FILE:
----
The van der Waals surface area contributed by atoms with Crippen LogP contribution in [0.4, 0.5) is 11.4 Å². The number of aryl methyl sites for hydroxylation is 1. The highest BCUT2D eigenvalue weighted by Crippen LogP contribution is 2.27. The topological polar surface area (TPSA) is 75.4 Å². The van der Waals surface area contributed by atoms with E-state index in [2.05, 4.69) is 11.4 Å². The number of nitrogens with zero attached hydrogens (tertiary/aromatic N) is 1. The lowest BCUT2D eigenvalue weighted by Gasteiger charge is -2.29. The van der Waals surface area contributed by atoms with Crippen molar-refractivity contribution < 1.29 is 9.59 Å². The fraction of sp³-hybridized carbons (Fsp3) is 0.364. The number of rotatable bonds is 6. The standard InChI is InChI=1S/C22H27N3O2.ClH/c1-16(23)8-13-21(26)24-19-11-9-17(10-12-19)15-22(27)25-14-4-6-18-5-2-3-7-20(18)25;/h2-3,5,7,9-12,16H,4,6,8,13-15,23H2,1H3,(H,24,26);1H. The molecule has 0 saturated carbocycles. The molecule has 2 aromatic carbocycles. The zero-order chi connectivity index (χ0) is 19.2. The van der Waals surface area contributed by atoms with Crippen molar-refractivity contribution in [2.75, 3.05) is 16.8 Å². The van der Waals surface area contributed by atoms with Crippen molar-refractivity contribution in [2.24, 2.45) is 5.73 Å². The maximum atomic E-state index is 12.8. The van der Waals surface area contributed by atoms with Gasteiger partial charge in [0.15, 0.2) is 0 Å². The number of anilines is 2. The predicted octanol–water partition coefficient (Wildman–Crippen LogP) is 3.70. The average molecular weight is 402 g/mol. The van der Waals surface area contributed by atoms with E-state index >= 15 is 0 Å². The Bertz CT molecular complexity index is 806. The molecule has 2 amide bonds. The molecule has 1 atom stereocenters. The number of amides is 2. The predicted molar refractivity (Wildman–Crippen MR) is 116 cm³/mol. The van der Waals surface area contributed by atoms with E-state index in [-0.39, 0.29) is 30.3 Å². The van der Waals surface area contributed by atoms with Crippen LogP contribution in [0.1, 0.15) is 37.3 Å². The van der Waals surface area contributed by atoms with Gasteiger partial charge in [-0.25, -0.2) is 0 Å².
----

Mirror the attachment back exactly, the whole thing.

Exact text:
The van der Waals surface area contributed by atoms with Crippen LogP contribution in [0.4, 0.5) is 11.4 Å². The number of aryl methyl sites for hydroxylation is 1. The highest BCUT2D eigenvalue weighted by Crippen LogP contribution is 2.27. The topological polar surface area (TPSA) is 75.4 Å². The van der Waals surface area contributed by atoms with E-state index in [2.05, 4.69) is 11.4 Å². The number of nitrogens with zero attached hydrogens (tertiary/aromatic N) is 1. The lowest BCUT2D eigenvalue weighted by Gasteiger charge is -2.29. The van der Waals surface area contributed by atoms with Crippen molar-refractivity contribution < 1.29 is 9.59 Å². The fraction of sp³-hybridized carbons (Fsp3) is 0.364. The number of rotatable bonds is 6. The standard InChI is InChI=1S/C22H27N3O2.ClH/c1-16(23)8-13-21(26)24-19-11-9-17(10-12-19)15-22(27)25-14-4-6-18-5-2-3-7-20(18)25;/h2-3,5,7,9-12,16H,4,6,8,13-15,23H2,1H3,(H,24,26);1H. The molecule has 0 saturated carbocycles. The molecule has 2 aromatic carbocycles. The zero-order chi connectivity index (χ0) is 19.2. The van der Waals surface area contributed by atoms with Crippen molar-refractivity contribution in [2.75, 3.05) is 16.8 Å². The van der Waals surface area contributed by atoms with Crippen molar-refractivity contribution in [2.24, 2.45) is 5.73 Å². The maximum atomic E-state index is 12.8. The van der Waals surface area contributed by atoms with Gasteiger partial charge in [0.15, 0.2) is 0 Å². The number of anilines is 2. The predicted octanol–water partition coefficient (Wildman–Crippen LogP) is 3.70. The average molecular weight is 402 g/mol. The van der Waals surface area contributed by atoms with E-state index >= 15 is 0 Å². The Bertz CT molecular complexity index is 806. The molecule has 2 amide bonds. The molecule has 1 atom stereocenters. The number of amides is 2. The predicted molar refractivity (Wildman–Crippen MR) is 116 cm³/mol. The van der Waals surface area contributed by atoms with E-state index in [-0.39, 0.29) is 30.3 Å². The van der Waals surface area contributed by atoms with Crippen LogP contribution in [0.1, 0.15) is 37.3 Å². The van der Waals surface area contributed by atoms with Gasteiger partial charge in [-0.25, -0.2) is 0 Å².